When does normative influence matter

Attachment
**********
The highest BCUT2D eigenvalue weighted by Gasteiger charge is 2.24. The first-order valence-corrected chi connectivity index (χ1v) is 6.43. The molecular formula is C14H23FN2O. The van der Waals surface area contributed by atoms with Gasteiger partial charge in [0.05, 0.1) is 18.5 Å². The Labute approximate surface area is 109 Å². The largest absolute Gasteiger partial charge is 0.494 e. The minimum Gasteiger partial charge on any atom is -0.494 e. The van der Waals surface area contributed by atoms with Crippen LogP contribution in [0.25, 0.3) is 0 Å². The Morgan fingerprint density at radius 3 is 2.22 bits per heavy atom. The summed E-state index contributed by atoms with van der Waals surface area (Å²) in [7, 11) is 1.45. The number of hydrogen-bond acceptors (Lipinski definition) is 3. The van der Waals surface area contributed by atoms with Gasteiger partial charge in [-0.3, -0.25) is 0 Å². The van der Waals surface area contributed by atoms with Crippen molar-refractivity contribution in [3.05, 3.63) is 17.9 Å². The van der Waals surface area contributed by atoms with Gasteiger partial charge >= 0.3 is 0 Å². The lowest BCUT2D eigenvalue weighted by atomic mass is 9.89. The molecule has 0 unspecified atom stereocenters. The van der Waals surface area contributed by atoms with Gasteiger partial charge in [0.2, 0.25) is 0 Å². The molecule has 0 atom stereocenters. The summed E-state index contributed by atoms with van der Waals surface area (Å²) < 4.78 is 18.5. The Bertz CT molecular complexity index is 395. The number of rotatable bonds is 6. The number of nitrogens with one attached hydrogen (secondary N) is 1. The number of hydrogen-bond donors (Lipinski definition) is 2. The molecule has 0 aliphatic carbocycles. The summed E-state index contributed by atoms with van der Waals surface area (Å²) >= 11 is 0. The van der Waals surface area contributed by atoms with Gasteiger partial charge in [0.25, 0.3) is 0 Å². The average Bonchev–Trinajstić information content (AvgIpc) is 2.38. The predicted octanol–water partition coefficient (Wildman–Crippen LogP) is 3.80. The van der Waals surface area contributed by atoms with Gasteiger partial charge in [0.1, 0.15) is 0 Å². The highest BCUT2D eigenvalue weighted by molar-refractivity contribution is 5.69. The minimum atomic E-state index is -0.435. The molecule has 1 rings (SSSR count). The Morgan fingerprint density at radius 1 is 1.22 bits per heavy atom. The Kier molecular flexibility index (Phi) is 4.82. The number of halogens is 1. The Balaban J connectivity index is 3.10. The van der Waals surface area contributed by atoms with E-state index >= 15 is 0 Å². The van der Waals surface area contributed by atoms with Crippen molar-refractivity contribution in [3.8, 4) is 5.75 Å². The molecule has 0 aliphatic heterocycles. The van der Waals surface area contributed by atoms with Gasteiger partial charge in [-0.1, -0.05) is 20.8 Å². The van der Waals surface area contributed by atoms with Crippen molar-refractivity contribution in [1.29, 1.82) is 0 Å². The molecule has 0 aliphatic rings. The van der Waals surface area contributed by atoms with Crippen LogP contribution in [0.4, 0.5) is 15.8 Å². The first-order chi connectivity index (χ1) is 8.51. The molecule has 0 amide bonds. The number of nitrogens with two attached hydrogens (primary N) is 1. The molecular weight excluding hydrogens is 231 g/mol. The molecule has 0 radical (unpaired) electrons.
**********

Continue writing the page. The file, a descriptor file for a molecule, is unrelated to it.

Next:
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The Theory of Planned Behavior (TPB) has been widely used to predict a variety of health-related behaviors, from fruit and vegetable consumption, to condom use, to tanning bed and sunscreen use. Although the model is generally well-supported, the subjective norms component is consistently a weak predictor of behavioral intentions. A cross-sectional survey study was conducted to determine under what conditions normative influences worked best to predict sunscreen use intentions, and to test an expanded TPB, with the inclusion of descriptive and injunctive norms as separate normative factors. Participants (N = 320) completed measures of their attitudes, perceived behavioral control (PBC), and behavioral intentions toward regular sunscreen use, as well as demographic information. They also reported on the descriptive and injunctive norms related to sunscreen use for an influential friend and family member, including their levels of relational commitment and social identification to these individuals. Lastly, participants reported on their level of interdependent self-construal. Overall, injunctive norms were found to significantly predict behavioral intentions best when commitment (for friends only) and identification with the referent was high, and when the participant was primarily interdependent in his or her self-construal. Descriptive norms significantly predicted behavioral intentions regardless of levels of commitment or identification with the referent, and served as a better predictor than injunctive norms. Attitudes were also found to be a strong predictor of behavioral intentions, while PBC was not. These results are discussed in terms of their implications for modifying the normative component of the TPB conceptually and operationally, as well as for message design aimed at increasing regular sunscreen use. Limitations of the study and directions for future research are also discussed.